VIEW ARTICLE | DOI: 10.1094/MPMI-4-037
Glutamate and Β-Aminobutyrate Metabolism in Isolated Rhizobium meliloti Bacteroids. R. W. Miller. Plant Research Centre, Agriculture Canada, Ottawa, Ontario, Canada, K1A OC6. D. G. McRae(2), and K. Joy(2). (2)Department of Biology and Institute of Biochemistry, Carleton University, Ottawa, Ontario, Canada, K1S 5B6.. MPMI 4:37-45. Accepted 23 August 1990. Copyright 1991 Department of Agriculture, Government of Canada.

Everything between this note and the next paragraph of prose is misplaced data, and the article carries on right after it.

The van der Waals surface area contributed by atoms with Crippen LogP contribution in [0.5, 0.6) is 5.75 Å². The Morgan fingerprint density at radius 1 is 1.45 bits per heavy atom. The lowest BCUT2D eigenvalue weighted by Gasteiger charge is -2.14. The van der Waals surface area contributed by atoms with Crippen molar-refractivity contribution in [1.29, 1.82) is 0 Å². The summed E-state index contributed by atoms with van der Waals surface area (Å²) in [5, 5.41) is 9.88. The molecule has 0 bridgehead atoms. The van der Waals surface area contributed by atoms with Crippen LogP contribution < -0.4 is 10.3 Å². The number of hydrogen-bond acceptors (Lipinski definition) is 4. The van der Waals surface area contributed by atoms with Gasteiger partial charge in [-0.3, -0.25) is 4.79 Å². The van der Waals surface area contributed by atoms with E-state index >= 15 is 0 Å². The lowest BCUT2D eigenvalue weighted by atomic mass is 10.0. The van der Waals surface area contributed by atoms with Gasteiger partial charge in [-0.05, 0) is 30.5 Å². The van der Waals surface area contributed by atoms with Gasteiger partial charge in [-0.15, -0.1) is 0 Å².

Amino acid levels of free-living Rhizobium meliloti cells were compared with those of undifferentiated nodule bacteria and mature bacteroids isolated and purified from alfalfa nodules. Glutamate and glutamine levels declined markedly during differentiation while alanine, glycine, and aspartate levels increased in bacteroids. Bacteroids purified anaerobically contained up to 40 nmoles of Β-aminobutyric acid (Gaba) per milligram of protein, while free-living cells lacked this compound. Anaerobiosis caused bacteroid Gaba levels to increase over those observed in bacteroids exposed to oxygen. Comparison of Gaba levels in the cytoplasm of bacteroids isolated anaerobically from several host-microsymbiont combinations showed that the R. meliloti-alfalfa symbiosis produced the highest levels of Gaba under these conditions. When succinate, fumarate, malate, or oxaloacetate was incubated with intact bacteroids under argon-oxygen or nitrogen-oxygen mixtures, glutamate levels increased threefold to nearly 30 nmoles per milligram of protein, while Gaba decreased to one fourth of the anaerobic level (40 nmoles/mg of protein). If oxygen was removed from respiring bacteroids by flushing with argon, the changes in glutamate and Gaba were reversed. Studies with the pyridoxal phosphate enzyme inhibitor, amino(oxy)acetate, indicated that Gaba was metabolized by at least two different pathways. One of these pathways involved transamination, and one required succinate plus oxygen and was independent of transamination. Enzymes necessary for the assimilation of ammonia by the glutamate and alanine dehydrogenase systems and for the formation of Gaba and succinic semialdehyde from glutamate had high activities in bacteroids. Transamination from glutamate, alanine, and Gaba was probably responsible for distribution of assimilated nitrogen within the bacteroids. Ammonia resulting from nitrogen fixation was found to be equilibrated between the bacteroids and cytosolic compartments exterior to the bacteroids within the time of bacteroid isolation.